A section of Canada’s immigration law barring anyone from settling in the country if they have a condition deemed a burden on medical or social services is outdated and needs to be brought in line with Canadian values, the minister in charge said Wednesday.
Citizenship and Immigration Minister Ahmed Hussen said he’s committed to changing the rules currently spelled out in the country’s Immigration and Refugee Protection Act and left the door open to the possibility of repealing the section altogether.
Section 38-1C states that a person can’t be admitted to Canada if they have a health condition that “might reasonably be expected to cause excessive demand on health or social services.”
The Standing Committee on Citizenship and Immigration is studying medical inadmissibility criteria for newcomers at the request of provincial and territorial ministers and has heard from numerous groups who argued the rules discriminate against people with disabilities and should be scrapped.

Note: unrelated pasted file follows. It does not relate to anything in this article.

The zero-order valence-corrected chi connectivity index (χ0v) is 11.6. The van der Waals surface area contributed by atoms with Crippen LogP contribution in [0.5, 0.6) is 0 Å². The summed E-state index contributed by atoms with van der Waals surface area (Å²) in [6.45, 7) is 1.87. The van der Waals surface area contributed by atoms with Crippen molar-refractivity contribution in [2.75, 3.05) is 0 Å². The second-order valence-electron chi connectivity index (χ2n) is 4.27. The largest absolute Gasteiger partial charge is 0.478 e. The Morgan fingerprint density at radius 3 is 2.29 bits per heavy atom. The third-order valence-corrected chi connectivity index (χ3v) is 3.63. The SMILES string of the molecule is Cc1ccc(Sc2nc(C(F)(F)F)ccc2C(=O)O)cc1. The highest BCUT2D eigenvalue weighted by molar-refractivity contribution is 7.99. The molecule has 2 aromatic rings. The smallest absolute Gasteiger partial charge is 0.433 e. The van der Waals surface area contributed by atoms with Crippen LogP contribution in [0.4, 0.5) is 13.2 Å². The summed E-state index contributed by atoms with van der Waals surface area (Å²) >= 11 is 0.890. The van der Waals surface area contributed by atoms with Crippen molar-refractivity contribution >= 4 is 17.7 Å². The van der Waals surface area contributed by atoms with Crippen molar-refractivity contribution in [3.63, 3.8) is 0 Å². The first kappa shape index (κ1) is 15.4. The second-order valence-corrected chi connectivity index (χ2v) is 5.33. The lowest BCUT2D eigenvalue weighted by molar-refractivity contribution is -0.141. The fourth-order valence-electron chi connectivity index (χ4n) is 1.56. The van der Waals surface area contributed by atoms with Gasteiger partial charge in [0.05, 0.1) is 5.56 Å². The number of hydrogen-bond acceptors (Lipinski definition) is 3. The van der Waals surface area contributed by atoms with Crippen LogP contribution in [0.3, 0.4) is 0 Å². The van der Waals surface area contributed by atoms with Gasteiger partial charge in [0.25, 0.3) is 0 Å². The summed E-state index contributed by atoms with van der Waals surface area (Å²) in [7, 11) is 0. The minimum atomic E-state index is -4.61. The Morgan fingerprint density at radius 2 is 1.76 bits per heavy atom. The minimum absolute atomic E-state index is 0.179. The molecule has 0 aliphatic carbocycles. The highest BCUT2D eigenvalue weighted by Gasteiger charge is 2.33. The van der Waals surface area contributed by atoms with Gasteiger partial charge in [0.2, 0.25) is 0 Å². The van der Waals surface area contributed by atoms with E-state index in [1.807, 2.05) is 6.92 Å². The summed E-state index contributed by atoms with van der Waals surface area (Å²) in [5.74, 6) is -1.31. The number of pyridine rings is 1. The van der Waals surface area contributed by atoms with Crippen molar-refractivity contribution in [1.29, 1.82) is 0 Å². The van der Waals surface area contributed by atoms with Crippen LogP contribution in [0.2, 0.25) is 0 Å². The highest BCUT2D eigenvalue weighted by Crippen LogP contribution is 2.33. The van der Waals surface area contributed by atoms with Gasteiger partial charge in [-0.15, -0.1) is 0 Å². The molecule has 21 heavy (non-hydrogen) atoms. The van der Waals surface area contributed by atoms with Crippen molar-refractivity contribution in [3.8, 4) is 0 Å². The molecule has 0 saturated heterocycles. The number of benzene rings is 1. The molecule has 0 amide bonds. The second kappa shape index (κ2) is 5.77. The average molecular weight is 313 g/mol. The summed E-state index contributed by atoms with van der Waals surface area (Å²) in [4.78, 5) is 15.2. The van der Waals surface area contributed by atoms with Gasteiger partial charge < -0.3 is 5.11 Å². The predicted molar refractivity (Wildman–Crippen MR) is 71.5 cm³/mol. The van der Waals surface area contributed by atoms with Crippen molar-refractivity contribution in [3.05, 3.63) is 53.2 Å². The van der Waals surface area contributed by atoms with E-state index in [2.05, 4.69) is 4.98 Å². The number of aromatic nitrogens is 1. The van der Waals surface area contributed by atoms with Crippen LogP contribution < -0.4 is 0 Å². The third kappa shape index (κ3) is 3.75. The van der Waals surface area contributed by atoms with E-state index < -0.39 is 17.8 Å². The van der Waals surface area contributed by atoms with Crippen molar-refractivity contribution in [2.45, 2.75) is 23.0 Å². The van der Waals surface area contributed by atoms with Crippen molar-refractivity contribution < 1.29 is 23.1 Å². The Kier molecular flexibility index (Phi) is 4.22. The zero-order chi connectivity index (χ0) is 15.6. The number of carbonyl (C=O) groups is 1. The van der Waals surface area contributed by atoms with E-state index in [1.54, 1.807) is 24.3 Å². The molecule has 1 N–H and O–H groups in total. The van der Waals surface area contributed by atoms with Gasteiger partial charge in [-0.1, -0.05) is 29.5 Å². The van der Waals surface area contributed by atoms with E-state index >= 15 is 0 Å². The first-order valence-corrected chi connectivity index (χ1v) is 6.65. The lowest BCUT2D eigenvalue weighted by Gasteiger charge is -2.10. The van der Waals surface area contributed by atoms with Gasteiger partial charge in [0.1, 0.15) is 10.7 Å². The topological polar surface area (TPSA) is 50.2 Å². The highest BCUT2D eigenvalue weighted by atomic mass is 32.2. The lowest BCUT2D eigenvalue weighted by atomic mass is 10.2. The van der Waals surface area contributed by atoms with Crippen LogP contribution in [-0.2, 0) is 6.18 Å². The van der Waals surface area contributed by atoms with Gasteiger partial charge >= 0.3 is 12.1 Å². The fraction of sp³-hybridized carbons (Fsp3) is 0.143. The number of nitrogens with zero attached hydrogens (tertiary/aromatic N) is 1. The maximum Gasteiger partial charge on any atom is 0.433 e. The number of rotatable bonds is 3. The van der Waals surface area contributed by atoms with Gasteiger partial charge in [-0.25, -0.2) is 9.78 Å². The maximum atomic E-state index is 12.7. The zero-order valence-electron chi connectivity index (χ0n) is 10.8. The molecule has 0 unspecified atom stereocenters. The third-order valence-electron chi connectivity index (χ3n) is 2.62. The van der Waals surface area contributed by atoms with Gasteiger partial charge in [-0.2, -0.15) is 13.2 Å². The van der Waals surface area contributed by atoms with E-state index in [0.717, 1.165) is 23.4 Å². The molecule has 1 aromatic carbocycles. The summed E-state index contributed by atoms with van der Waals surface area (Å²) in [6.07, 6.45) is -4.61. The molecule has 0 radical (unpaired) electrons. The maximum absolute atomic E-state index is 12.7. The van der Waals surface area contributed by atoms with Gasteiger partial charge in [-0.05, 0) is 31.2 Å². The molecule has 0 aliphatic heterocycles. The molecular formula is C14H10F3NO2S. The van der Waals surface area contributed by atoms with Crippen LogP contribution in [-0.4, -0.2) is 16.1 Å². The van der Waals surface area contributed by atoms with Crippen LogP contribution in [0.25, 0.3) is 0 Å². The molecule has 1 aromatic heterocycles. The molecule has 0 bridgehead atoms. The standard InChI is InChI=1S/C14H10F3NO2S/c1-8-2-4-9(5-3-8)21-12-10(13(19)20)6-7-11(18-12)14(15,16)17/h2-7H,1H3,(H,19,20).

Hussen appeared before the committee Wednesday, capping three days of hearings, and said the current rules that have been in place for 40 years are in need of an overhaul.
“This provision needs to be changed. It’s simply not in line with our government’s policies with respect to moving towards an accessibility agenda, but also with … how Canadians are increasingly of the opinion that we should be more inclusive as a society,” Hussen said before the committee. “I personally think this provision is…